Thursday, December 5, 2013
- Renewed war between Croatia and Serbia could break out when a two-year United Nations mission in Serb- held Croatia ends on March 31, observers here and in Zagreb believe.
Tensions have risen since Croatia ordered an end to a three- year stalemate in its efforts to reclaim the third of their country seized by rebel Croatian Serbs with Belgrade’s aid in 1991. Aiming to resolve the issue by more direct means, Zagreb ordered the 12,000 U.N. peacekeepers in the country out.
The Serb held territory, now the self-declared and unrecognised Serb Republic of Krajina retaliated on Feb. 8 by suspending talks on restoring communications and economic ties with Croatia and putting the country on ‘war alert’.
The U.N. is stepping gingerly between two sides. U.N. sanctions have cut off Krajina from all but smuggled supplies and oil passed on from Belgrade, freezing industry and reducing farming to subsistence level.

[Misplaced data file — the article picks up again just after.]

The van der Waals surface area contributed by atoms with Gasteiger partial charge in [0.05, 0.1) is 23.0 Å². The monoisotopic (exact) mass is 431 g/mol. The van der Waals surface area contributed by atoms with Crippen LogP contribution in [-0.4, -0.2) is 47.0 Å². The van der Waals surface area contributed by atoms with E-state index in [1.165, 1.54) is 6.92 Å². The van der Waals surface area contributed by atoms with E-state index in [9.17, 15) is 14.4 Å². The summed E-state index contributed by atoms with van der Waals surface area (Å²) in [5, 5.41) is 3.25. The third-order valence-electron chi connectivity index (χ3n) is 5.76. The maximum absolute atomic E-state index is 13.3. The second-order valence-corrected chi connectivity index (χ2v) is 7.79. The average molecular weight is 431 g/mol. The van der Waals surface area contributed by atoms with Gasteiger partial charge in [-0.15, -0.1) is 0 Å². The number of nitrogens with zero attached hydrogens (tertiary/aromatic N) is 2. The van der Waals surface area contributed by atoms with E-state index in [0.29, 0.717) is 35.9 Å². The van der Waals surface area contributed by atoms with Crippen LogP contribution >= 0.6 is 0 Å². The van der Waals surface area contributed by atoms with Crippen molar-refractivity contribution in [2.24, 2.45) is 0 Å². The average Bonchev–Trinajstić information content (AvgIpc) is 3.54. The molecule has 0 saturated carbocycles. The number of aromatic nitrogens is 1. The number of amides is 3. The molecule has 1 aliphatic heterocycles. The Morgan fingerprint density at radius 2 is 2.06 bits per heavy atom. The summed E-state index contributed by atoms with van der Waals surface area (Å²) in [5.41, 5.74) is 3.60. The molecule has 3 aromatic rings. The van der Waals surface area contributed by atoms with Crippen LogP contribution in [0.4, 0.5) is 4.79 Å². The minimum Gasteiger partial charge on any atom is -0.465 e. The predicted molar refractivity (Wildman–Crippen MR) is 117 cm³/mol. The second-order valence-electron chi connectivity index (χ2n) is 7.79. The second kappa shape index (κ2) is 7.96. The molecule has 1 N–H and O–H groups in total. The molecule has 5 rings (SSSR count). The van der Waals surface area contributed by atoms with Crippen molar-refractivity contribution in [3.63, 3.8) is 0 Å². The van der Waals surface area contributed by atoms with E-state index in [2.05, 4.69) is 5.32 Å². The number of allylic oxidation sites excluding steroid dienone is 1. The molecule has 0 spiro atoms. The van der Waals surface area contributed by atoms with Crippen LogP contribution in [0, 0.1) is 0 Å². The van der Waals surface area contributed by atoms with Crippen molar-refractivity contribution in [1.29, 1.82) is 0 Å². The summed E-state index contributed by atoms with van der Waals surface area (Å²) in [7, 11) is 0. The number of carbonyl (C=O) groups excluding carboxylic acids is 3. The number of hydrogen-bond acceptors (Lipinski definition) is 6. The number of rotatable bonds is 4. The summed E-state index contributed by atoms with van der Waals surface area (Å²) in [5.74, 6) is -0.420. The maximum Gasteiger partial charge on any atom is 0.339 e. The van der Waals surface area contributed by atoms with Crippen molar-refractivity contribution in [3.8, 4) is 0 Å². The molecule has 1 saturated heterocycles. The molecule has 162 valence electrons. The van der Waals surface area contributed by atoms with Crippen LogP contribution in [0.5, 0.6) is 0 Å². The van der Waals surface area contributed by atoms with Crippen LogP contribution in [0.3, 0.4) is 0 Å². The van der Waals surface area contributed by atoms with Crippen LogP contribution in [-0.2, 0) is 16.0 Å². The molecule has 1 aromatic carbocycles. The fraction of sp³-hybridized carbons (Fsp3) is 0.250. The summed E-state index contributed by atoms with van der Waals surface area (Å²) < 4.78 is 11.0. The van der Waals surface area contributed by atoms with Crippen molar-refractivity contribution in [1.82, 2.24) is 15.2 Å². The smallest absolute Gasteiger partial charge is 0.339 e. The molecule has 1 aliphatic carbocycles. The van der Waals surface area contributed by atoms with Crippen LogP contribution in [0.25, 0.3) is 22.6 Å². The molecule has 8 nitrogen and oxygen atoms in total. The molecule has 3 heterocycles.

Despite this U.N. special envoy Yasushi Akashi is in the Krajina ‘capital’ of Knin for talks on unhindered transit of U.N. aid convoys to the north-west Bosnian Muslim enclave of Bihac.
Though only 80 kilometres from Zagreb, some 200,000 starving people are trapped in Bihac. The U.N. High Commission for Refugees (UNHCR) has only been able to ship in 10 percent of their needs, thanks to the Croat Serb blockades.
Both sides deny preparing for war. Zagreb says it wants the U.N. to go only to force Serbs to start serious negotiations on reuniting the two territories. Krajina says it is anticipating a Croatian attack. The Croatian Serbs rebelled against Zagreb after it seceded from the Yugoslav Federation in 1991.
A significant fear is that the fighting would then spread to Bosnia-Hercegovina, where the beleaguered government is allied with its Croatian community against the Bosnian Serbs.
Aside from Bihac, a nationwide ceasefire is loosely holding there, but observers warn of an imminent two-front attack against the Serbs in Croatia and Bosnia-Hercegovina. This would inevitably draw Serbia proper into the battle.